Angel investing goes beyond providing funds to start-up businesses. It is an opportunity to give back to the community and shape the future economy. Unlike venture capitalists, Angels are involved in the start-up businesses that they invest in. This difference is what makes Angel investing more rewarding.
Angel investors are typically well-educated, high-net-worth persons, who invest personal funds at arm’s length in businesses owned and operated by unrelated individuals. The personal funds are invested on a long-term basis in exchange for repayable or convertible debt or equity in the company.
Profile of a typical Angel investor in Ontario
- Has a high-net-worth
- Former entrepreneur or business professional who can provide new firms with financing, contacts and business experience
- Recognized by the Ontario Securities Commission as an “accredited investor” as defined by the Ontario Securities Commission’s Rule 45-802, such as:
- an individual who, either alone or with a spouse, beneficially owns financial assets having an aggregate realizable value that before taxes, but net of any related liabilities, exceeds $1 000 000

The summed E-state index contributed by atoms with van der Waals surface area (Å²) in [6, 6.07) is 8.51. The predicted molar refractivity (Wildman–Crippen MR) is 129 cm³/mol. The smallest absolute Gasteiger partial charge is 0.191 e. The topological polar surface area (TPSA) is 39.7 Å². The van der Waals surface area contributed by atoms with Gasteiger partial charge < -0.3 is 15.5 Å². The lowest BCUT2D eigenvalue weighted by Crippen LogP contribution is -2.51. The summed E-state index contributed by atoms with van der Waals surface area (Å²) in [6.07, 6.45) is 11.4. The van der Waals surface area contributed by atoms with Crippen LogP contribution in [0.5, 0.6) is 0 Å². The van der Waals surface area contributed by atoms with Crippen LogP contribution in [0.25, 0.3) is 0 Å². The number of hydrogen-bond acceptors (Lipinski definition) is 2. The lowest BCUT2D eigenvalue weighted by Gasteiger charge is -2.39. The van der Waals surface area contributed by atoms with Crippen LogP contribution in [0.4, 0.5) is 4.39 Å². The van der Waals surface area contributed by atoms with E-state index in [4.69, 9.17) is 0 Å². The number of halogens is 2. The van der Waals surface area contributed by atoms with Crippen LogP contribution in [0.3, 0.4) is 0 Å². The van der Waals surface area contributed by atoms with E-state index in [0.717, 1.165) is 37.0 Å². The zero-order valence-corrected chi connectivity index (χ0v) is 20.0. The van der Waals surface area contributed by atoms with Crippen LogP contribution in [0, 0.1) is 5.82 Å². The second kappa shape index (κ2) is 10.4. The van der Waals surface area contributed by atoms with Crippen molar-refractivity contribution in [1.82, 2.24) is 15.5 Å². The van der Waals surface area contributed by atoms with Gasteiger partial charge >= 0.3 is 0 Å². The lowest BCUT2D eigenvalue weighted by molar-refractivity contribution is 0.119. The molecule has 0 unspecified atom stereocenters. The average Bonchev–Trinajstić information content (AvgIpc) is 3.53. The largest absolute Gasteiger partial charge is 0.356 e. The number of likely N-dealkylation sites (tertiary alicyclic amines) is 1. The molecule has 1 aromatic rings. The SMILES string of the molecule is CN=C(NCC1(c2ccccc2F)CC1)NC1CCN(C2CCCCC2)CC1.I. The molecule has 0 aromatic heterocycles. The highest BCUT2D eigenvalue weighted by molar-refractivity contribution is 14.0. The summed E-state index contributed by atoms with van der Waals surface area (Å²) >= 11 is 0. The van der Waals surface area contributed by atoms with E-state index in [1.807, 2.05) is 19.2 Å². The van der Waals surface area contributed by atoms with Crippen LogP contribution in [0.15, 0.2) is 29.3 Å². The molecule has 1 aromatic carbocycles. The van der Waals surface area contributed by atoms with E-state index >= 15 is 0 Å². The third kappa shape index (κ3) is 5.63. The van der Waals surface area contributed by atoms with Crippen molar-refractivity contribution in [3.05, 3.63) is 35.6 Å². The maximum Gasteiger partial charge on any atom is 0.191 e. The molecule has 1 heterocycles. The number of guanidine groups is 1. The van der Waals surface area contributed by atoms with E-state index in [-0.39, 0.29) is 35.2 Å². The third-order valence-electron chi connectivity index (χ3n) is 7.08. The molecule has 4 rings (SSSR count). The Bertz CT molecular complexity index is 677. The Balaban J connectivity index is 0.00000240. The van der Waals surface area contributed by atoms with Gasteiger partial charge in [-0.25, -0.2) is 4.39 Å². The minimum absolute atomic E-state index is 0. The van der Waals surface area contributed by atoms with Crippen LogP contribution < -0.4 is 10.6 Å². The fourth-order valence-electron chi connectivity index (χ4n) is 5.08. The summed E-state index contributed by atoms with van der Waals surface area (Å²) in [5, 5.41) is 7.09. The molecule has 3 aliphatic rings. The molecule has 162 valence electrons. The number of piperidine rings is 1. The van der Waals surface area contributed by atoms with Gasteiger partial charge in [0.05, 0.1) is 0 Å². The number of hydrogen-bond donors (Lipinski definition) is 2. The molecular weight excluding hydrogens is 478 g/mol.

- an individual whose net income before taxes exceeded $200 000 in each of the 2 most recent calendar years or whose net income before taxes combined with that of a spouse exceeded $300 000 in each of the 2 most recent calendar years and who, in either case, reasonably expects to exceed that net income level in the current calendar year,
- an individual who, either alone or with a spouse, has net assets of at least $5 000 000,
- a person, other than an individual or investment fund, that has net assets of at least $5 000 000 as shown on its most recently prepared financial statements,
For the complete list of definition and other relevant information, please refer to the Ontario Securities Commission’s Rule 45-802 (National Instrument 45-106). There is also an unofficial consolidation of National Instrument 45-106 incorporating changes through January 31, 2012.
The merit of Angel investing